Date of Award

2017

Degree Type

Dissertation

Degree Name

Doctor of Philosophy in Oceanography

Specialization

Biological Oceanography

Department

Oceanography

First Advisor

Jeremy S. Collie

Abstract

Atlantic mackerel (Scomber scombrus) has long been a significant marine resource in the northwest Atlantic, supporting commercial and recreational fisheries over two centuries. As a small pelagic fish feeding on planktonic organisms, mackerel serve a critical role in the marine food web as prey for higher trophic level species, including large predatory fish, marine mammals, and sea birds. Significant harvest pressure and recent low abundances and landings have led to questioning whether such removals have jeopardized the fishery and ecosystem’s sustainability. Further complicating management, mackerel populations throughout the North Atlantic have been significantly influenced by climate change, represented principally through shifts in population distribution. With forage fish like Atlantic mackerel particularly sensitive to oceanographic and environmental conditions, shifts in the ecosystem’s state may pose issues for the species’ future growth, survival, and recruitment. This dissertation aims to provide tools for future northwest Atlantic mackerel stock assessments through better description of population trends, both contemporary and historical, and to quantify habitat changes for the stock to inform current knowledge on the stock’s spatial structure.

The first chapter aimed to provide an additional abundance index for future northwest Atlantic mackerel benchmark stock assessments. Given conflicting information provided by currently used fishery-independent trawl survey data and commercial landings information, a larval abundance index using long-term federal ichthyoplankton data was constructed for the stock’s southern contingent. The larval index captured peaks in years with believed strong recruitment, and significantly correlated to estimated annual egg production and spawning stock biomass. However, catchability corrections conducted likely still underestimate earlier years’ larval abundances. Thus, when using the larval index in future assessments, we recommend the time series without catchability corrections be split and each have their own correction factor q estimated within the overall stock assessment model.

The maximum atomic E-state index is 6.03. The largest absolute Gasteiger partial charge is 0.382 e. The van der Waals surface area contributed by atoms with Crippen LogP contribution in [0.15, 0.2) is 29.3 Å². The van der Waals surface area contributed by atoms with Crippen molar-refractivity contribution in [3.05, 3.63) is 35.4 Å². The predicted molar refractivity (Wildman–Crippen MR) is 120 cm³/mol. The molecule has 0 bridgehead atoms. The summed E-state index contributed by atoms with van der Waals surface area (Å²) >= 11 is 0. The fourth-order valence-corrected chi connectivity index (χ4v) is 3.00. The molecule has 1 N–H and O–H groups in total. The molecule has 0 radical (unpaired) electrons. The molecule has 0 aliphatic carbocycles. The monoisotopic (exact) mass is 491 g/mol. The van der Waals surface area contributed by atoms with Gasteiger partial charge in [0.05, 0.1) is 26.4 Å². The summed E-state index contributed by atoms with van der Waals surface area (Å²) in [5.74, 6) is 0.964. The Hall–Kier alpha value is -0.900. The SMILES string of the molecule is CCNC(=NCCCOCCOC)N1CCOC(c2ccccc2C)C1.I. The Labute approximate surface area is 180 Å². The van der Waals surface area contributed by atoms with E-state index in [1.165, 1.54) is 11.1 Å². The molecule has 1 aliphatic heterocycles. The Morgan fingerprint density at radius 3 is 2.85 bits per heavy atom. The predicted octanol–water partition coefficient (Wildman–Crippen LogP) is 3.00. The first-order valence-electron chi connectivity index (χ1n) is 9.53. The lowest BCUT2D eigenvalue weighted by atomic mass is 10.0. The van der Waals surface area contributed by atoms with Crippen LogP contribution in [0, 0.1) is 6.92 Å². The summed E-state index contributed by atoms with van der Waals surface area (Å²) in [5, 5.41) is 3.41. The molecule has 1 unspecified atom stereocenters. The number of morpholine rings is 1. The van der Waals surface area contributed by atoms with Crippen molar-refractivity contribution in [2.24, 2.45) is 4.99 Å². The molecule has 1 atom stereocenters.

The second chapter estimated how Atlantic mackerel larval habitat suitability has changed over the last four decades using species distribution models. Physical (temperature) and biological (zooplankton) variables that have been reported to influence larval survival were included to determine how such relations influence habitat suitability in the Northeast U.S. Shelf. Atlantic mackerel larval densities correlated with sea temperature and copepod abundances, suggesting that larval survival may be sensitive to specific temperatures and zooplankton prey. Since the 1970s, suitable habitat located in the Mid-Atlantic Bight has decreased, as southern New England and the western Gulf of Maine regions have become more suitable ecoregions, highlighting an overall northeast habitat shift. While total Northeast U.S. Shelf habitat suitability has decreased since the 1970s, the time series’ declining trend was not statistically significant.

The third and final chapter uses stochastic stock reduction analysis (SSRA) to infer northwest Atlantic mackerel population trends over the last two centuries, using historical landings, data on mackerel biology, and descriptions of the fisheries’ evolution. Population trends were estimated from 1804 through 2016. Population trajectories highlighted many of the major population decreases through time from harvest, with results suggesting the stock in 2016 could be as low as 11% of the 1804, unfished stock size. The SSRA developed could benefit from additional model development, but should be considered for inclusion in future stock assessments as part of an ensemble approach.

The research in this dissertation aims to provide scientists and managers with a better understanding of Atlantic mackerel ecology, population dynamics, the fishery, and improve future management for one of the most historically significant marine species of the North Atlantic. The application of the tools transcends Atlantic mackerel, and can be applied to other fish stocks. This dissertation serves as an example of how fisheries science can be conducted to inform and improve fisheries management.

Available for download on Friday, November 30, 2018

Share

COinS